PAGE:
Josh Waitzkin has this thing he does, and taught his son to do. Whenever he does something stupid, fucks up or something shitty happens, he thinks ‘This is Great!’ Which not only removes the weight a situation that most of the time is inconsequential, but also helps you move on.
Today I went to put the coffee back up in the top shelf of the kitchen pantry, and just as I was about to place it down up high, I fumbled, spilled it, tried to recover but failed, and the coffee went everywhere.
There’s been times in the past, if I was having a bad day, I would’ve got pissed off, but this is the song I sang out loud straight after (with my wife as my audience who was pleased to have this demented impromptu comedy show going on in the kitchen):
I’m going to experiment with that. Every time I fuck up and do something dumb, that’s the song I’m going to sing out loud, or at least in my head,
Seneca believed that in situations of disturbance, where your choices are to either weep and complain or laugh without control¹, the latter is the better.
In The Magic of Thinking Big, David Schwartz describes a situation where while in traffic, a guy rammed into the back of his car, Schwartz got out of his car and just as he was about to chew this guy right out, he approached Schwartz with a big sincere smile together with a sincere ‘Sorry’. It totally negated whatever seriousness the situation bore, and it reminded Schwartz that it really didn’t matter. All because of how this guy spun it.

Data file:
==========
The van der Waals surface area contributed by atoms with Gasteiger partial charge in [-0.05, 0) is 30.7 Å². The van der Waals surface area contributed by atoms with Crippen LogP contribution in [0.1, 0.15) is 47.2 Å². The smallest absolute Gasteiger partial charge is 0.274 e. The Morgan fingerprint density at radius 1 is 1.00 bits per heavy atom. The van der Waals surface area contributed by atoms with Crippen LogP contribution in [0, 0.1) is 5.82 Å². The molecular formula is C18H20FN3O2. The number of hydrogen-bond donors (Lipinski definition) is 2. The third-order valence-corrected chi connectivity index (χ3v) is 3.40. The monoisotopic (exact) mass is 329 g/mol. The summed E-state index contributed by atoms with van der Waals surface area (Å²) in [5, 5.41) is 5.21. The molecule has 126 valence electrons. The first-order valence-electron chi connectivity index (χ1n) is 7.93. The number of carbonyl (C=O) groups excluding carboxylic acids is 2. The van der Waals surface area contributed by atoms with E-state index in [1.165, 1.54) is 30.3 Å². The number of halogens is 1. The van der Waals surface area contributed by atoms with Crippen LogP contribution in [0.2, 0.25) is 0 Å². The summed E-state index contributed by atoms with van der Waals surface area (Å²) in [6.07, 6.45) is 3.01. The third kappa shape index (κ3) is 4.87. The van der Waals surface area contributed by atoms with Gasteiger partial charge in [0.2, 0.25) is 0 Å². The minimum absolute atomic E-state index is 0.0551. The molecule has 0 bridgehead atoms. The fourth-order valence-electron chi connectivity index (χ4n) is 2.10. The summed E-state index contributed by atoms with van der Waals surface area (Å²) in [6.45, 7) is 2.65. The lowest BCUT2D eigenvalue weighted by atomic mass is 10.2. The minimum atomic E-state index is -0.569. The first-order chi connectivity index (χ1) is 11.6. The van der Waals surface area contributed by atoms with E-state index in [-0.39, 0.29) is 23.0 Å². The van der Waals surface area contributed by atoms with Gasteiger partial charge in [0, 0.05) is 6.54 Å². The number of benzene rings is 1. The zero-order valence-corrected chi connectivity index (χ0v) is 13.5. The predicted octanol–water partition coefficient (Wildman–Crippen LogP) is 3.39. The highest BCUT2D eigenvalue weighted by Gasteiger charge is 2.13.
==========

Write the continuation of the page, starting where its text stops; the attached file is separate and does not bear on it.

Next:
It’s total disarmament of a situation. We often convince ourselves that stuff is much more serious than it really is. But it’s our mind, and our control of it (and circus music) that can remind us, ‘Is this really important?’ ²
¹ Seneca, On Tranquility of Mind, c. 4BC-65AD
² Also something that’s a David Schwartz practice from The Magic of Thinking Big